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Earwax, Hearing Loss and Hearing Aids

Published November 29th, 2016 by Unknown

Cerumen, more commonly referred to as earwax, is a yellowish substance secreted in our ear canals. Its primary use is for cleaning and protection of the ear canal/eardrum.

Earwax is produced in the outer one third of the ear canal and moves outward, carrying with it any dirt/dust/foreign bodies, that may have collected in the ear canal. Ear hair and jaw movement (for example when chewing food), assist with the movement of earwax outward towards the ear canal opening. Earwax also acts as a lubricant preventing the ear canal from getting dry and itchy.

So, in essence earwax is good for us and naturally cleans itself out, trapping and carrying out with it any foreign bodies that may have collected in the ear canal. Contrary to popular belief Q-tips are not to be inserted into the ear canal as it can push earwax deeper into the ear canal, and this repeated process can essentially build a wall of wax which could cause a temporary hearing loss until the excess wax is removed. Any excess earwax that collects by the ear canal opening or further out can be wiped off safely.

However, there are some disadvantages to earwax, specifically overproduction of earwax when it comes to hearing and hearing aids.

Earwax can:

- Further Hearing Loss.

- Damage Hearing Aids.

- Cause Hearing Aid Feedback

- Reduce Hearing Aid Effect by Blocking Sound.

Further Hearing Loss

Excessive earwax build up can cause a blockage in the ear canal causing a temporary hearing loss for people with normal hearing, or further hearing loss for people with hearing loss until the wax is removed.

Damage Hearing Aids

Earwax can seep into the hearing aid circuitry causing permanent damage to the hearing aid which would require the hearing aids to be sent out to the manufacturer for repair. It is well known that earwax is the deadly enemy of hearing aids. Most hearing aid repairs are caused by wax or foreign material getting into the internal components of the hearing aid. Hearing aids should be routinely cleaned preferably in the morning after the hearing aids have been out of the patients' ears for a long enough time for the wax to harden and thus be easier to clean off.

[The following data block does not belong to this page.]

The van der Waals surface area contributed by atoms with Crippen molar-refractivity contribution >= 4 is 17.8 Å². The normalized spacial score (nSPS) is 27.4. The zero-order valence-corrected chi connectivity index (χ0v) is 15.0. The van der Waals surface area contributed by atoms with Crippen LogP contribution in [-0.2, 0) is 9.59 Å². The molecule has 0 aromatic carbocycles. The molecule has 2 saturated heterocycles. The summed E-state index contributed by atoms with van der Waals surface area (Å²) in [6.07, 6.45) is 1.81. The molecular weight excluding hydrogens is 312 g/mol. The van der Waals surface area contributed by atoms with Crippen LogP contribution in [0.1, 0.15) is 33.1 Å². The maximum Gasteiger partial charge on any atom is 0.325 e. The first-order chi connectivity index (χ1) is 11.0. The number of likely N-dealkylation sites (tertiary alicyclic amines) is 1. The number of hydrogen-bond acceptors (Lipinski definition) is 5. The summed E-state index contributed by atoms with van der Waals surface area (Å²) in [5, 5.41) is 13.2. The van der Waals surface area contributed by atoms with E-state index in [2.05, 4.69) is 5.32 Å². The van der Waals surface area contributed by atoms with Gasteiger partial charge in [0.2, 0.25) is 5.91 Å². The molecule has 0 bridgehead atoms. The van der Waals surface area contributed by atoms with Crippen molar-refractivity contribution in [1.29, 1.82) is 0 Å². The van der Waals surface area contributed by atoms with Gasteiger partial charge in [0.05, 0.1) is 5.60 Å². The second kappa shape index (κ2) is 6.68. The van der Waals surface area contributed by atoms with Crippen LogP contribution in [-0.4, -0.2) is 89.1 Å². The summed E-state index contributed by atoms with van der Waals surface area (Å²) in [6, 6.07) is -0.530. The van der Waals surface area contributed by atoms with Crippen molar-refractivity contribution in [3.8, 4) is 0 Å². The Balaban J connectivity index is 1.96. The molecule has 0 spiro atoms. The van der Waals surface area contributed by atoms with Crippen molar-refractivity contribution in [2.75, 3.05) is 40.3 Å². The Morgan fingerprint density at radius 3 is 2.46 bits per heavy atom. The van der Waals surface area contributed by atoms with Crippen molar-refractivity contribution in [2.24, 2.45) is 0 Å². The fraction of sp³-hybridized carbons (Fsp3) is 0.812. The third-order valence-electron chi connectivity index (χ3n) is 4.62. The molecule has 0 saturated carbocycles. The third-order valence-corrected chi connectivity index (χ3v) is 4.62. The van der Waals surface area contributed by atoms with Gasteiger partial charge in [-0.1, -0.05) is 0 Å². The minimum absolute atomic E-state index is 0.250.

Cause Hearing Aid Feedback

One of the reasons hearing aid feedback or 'whistling' occurs is due to a wall of earwax blocking the ear canal. A great analogy would be water coming out of a water hose. Normally water flows through the water hose in a relatively straight smooth line, but when you put your hand right up against the hose the water starts to spray everywhere. When you place a hearing aid up against wax the sound just sprays everywhere leaking out of the ear canal causing feedback.

Reduce Hearing Aid Effect by Blocking Sound

As discussed above earwax is the deadly enemy of hearing aids. Earwax can partially or fully block the microphones and receivers of the hearing aids. This results in either a decrease in hearing aid volume or the hearing aids not working at all. Routine daily hearing aid cleaning is highly recommended in order to prevent this from happening. Please consult with your Audiologist or licensed Hearing Aid Dispenser for questions or concerns regarding hearing aid maintenance.

Remember, do not insert Q-tips into the ear canal, instead just wipe of the excess earwax from the ear canal opening.

Till next time,

Kostas (Gus) Neoclis, Sc.D., CCC-A, Audiologist

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